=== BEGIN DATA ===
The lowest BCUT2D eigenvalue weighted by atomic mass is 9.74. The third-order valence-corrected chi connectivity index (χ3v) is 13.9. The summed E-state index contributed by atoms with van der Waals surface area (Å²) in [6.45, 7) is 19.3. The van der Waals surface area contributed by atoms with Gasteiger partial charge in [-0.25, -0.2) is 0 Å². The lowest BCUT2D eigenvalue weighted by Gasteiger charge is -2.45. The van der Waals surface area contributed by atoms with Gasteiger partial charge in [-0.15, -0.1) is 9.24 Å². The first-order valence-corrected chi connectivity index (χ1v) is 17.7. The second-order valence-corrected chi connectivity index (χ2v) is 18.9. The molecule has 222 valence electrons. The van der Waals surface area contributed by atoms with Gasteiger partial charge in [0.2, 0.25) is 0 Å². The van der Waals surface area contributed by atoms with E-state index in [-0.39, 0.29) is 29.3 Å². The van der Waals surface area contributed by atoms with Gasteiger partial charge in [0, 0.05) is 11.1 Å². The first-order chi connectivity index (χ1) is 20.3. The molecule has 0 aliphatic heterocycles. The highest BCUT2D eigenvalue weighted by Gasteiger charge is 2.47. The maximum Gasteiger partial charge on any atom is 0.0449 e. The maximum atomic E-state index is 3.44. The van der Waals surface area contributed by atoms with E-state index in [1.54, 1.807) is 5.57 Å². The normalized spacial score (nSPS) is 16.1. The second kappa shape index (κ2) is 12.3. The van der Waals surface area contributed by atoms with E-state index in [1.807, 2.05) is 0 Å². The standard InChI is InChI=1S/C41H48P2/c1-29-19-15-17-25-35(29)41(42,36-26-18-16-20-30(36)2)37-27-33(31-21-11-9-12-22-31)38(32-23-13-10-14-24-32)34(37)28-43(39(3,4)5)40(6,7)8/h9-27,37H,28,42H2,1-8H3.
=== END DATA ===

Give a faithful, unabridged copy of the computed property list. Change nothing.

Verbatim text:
The lowest BCUT2D eigenvalue weighted by atomic mass is 9.74. The third-order valence-corrected chi connectivity index (χ3v) is 13.9. The summed E-state index contributed by atoms with van der Waals surface area (Å²) in [6.45, 7) is 19.3. The van der Waals surface area contributed by atoms with Gasteiger partial charge in [-0.25, -0.2) is 0 Å². The lowest BCUT2D eigenvalue weighted by Gasteiger charge is -2.45. The van der Waals surface area contributed by atoms with Gasteiger partial charge in [-0.15, -0.1) is 9.24 Å². The first-order valence-corrected chi connectivity index (χ1v) is 17.7. The second-order valence-corrected chi connectivity index (χ2v) is 18.9. The molecule has 222 valence electrons. The van der Waals surface area contributed by atoms with Gasteiger partial charge in [0.2, 0.25) is 0 Å². The van der Waals surface area contributed by atoms with E-state index in [-0.39, 0.29) is 29.3 Å². The van der Waals surface area contributed by atoms with Gasteiger partial charge in [0, 0.05) is 11.1 Å². The first-order chi connectivity index (χ1) is 20.3. The molecule has 0 aliphatic heterocycles. The highest BCUT2D eigenvalue weighted by Gasteiger charge is 2.47. The maximum Gasteiger partial charge on any atom is 0.0449 e. The maximum atomic E-state index is 3.44. The van der Waals surface area contributed by atoms with E-state index in [1.54, 1.807) is 5.57 Å². The normalized spacial score (nSPS) is 16.1. The second kappa shape index (κ2) is 12.3. The van der Waals surface area contributed by atoms with E-state index in [1.807, 2.05) is 0 Å². The standard InChI is InChI=1S/C41H48P2/c1-29-19-15-17-25-35(29)41(42,36-26-18-16-20-30(36)2)37-27-33(31-21-11-9-12-22-31)38(32-23-13-10-14-24-32)34(37)28-43(39(3,4)5)40(6,7)8/h9-27,37H,28,42H2,1-8H3.